Out: Femi Kuti, at the Paradise

Odds are, no one reading these words will ever set foot inside Femi Kuti’s New Afrika Shrine, a huge tin-sided barn in Lagos that serves as a nightclub and a controversial community refuge. And if the Nigerian government had its way, the Shrine would disappear forever. Authorities nearly burned down the first Shrine (founded by Fela Kuti, a pioneer of Afrobeat and Femi’s rabble-rousing father) in 1977; they did finally bulldoze it after Fela's death in 1997. Last month, mere days before Femi Kuti embarked on his US tour, officials closed the Shrine’s second incarnation, citing noise violations and illegally parked cars. The Shrine is back in business — for now — but its future would appear shaky. Lucky for us, Kuti and his Positive Force backing band brought a little taste to Boston last Wednesday.

My mother and I arrive at this sold-out Paradise show just in time to grab a sweet spot in the upper balcony, where we scope out the crush of hipsters, Nigerian ex-pats, and old-school Afrobeat heads swelling the club. Mom eyes a middle-aged woman wearing a vintage dashiki: “She must have kept that in her closet a long time.”

Then Kuti and his massive 13-piece band (whose line-up includes three barefooted, bead-bedecked dancers) troop out and launch into “Blackman Know Yourself,” a cut off Kuti’s 1998 album Shoki Shoki. With so many people crammed on this stage, there’s not a lot of room for the fly girls to move; instead, they dip and shimmy in place, fluttering their prehensile booties. “Don’t forget your past,” Kuti implores, and his energetic burst of Pan-African sermonizing swathed in raucous party funk sets the standard for the evening.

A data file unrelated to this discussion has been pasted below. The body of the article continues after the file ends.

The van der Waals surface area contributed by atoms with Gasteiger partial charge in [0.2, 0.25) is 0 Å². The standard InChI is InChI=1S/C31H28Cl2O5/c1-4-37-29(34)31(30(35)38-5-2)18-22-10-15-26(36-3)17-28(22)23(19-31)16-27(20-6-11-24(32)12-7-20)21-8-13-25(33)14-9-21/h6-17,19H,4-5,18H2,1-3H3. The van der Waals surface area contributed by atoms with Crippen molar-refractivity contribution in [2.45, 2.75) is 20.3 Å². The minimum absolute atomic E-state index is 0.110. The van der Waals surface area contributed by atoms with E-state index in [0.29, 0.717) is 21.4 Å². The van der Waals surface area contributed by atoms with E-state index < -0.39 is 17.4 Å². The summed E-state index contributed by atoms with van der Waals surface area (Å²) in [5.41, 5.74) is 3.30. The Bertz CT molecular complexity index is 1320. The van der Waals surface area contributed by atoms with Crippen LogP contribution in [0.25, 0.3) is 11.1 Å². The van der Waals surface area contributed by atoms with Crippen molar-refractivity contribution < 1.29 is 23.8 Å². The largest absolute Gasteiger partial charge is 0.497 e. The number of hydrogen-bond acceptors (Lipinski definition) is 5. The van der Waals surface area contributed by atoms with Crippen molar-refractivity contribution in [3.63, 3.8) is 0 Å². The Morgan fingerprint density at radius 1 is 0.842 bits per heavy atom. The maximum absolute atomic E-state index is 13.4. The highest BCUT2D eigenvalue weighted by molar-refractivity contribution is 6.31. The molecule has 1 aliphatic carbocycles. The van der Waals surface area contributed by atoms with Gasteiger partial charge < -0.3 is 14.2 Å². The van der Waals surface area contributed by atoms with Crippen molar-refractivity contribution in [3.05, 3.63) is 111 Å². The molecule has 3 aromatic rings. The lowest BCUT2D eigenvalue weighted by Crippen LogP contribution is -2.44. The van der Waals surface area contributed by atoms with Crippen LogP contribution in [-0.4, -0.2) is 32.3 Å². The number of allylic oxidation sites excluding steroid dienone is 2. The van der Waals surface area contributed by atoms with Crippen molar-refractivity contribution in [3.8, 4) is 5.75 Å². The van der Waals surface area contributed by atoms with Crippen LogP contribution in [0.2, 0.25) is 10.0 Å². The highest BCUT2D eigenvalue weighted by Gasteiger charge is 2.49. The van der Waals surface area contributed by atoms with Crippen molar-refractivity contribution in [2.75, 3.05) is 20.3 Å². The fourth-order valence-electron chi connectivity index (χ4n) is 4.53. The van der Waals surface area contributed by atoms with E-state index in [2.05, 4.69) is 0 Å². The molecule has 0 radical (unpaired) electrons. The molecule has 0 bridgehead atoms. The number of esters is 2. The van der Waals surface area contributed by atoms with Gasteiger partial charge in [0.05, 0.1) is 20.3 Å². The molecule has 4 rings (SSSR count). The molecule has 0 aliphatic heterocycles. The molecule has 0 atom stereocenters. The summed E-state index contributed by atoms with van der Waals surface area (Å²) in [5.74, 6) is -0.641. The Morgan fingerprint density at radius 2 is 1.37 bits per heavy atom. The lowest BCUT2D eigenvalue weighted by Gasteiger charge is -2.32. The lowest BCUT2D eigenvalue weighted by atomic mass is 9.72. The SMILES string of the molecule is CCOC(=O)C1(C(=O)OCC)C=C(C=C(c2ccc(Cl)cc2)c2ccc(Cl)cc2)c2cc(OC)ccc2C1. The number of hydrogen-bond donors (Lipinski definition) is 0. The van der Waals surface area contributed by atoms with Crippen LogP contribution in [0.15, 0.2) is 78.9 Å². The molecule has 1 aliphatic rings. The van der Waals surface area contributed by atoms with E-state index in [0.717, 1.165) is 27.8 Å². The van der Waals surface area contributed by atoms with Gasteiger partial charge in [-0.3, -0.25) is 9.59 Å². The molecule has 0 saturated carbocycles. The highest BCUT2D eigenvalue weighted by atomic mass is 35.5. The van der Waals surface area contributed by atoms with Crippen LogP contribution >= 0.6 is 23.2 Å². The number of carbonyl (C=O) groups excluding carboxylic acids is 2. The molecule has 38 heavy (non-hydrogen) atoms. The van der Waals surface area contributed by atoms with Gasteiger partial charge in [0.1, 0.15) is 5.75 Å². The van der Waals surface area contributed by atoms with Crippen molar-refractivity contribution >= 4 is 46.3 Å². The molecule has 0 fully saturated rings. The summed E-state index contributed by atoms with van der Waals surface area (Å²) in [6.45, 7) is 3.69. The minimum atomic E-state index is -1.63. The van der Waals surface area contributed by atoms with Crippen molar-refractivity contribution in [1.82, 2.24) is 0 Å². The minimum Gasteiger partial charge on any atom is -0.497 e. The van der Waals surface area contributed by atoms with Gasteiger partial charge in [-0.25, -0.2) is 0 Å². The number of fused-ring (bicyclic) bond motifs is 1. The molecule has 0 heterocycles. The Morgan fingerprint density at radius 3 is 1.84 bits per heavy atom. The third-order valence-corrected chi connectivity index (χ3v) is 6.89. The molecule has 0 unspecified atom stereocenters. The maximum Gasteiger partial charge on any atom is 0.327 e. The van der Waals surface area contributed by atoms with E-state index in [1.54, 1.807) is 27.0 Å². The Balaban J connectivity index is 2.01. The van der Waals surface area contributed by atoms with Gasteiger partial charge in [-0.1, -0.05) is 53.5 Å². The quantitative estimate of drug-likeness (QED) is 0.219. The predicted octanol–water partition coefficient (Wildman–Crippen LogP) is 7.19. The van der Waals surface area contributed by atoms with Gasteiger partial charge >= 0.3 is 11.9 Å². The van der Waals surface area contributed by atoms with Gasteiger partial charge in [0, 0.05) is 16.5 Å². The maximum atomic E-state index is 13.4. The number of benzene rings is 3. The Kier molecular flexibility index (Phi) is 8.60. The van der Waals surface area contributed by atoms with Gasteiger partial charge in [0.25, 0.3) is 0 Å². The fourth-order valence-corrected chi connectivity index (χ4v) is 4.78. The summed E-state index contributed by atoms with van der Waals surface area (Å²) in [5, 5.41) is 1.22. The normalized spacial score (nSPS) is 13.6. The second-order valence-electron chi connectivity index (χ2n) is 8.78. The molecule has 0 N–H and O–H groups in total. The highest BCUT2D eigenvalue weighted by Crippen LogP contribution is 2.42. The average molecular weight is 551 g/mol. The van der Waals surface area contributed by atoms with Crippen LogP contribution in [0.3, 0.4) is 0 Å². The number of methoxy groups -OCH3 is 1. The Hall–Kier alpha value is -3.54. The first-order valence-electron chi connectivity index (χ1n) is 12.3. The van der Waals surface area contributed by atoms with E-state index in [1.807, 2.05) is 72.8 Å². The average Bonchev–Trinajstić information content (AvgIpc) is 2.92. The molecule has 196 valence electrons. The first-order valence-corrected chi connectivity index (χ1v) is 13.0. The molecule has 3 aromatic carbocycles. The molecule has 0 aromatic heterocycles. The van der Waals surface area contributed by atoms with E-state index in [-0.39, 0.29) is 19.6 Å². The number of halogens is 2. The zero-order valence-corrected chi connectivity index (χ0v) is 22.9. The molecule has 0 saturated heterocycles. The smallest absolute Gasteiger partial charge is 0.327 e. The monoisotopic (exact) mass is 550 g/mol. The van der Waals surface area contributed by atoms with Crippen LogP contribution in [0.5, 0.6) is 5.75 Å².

The rest of the set list leans heavy on Kuti's 2008 record, Day by Day (his first studio album in seven years), which is more of a throwback to the “funky Lagos” style of the ’70s than any of his previous outings. “They Will Run” sounds especially time-warped. It kicks off with Kuti wailing out a mournful, jazzy horn solo — despite the throng already on stage, Kuti still does quadruple duty on trumpet, sax, clarinet, and Hammond XK-2.

The grand finale is “Beng Beng Beng.” Banned in his own country for its brazenly erotic lyrics, it’s Kuti's biggest hit, and the crowd goes apeshit. He begins: “Two things make us very happy in life: sex and music, and the two kind of go hand in hand. It takes a lot of practice to become dexterous.” Suddenly, he’s gleefully divulging graphic, Tantra-like secrets before sliding into the song. “Don’t come too fast,” he sings, then points at some guy’s video camera, declaring, “He comes too fast!”

Kuti and the Positive Force band certainly don’t need to prove their stamina: they've laid down a ferocious 16-song set, and they return for three encore numbers. After ripping through the blazing-fast stomper “One Two,” Kuti announces: “The people of the Shrine, the people of Lagos, are way ahead of you.” To get us up to speed, he tells us, they're going to do some new material “so you can say, 'I heard it in Boston. Oh yes!' ” What follows is another frenetic groove, complete with a guitar solo that inspires Kuti to start throwing air punches and high kicks.

We end the night sweat-soaked and exhausted. Boston may have to wait another seven years for a Femi Kuti album, but we'll have this piece of the Shrine to tide us over until then.


Not-quite-comprehensive set list from Femi Kuti's Paradise show on June 24, 2009

Femi Kuti set list - Boston 2009
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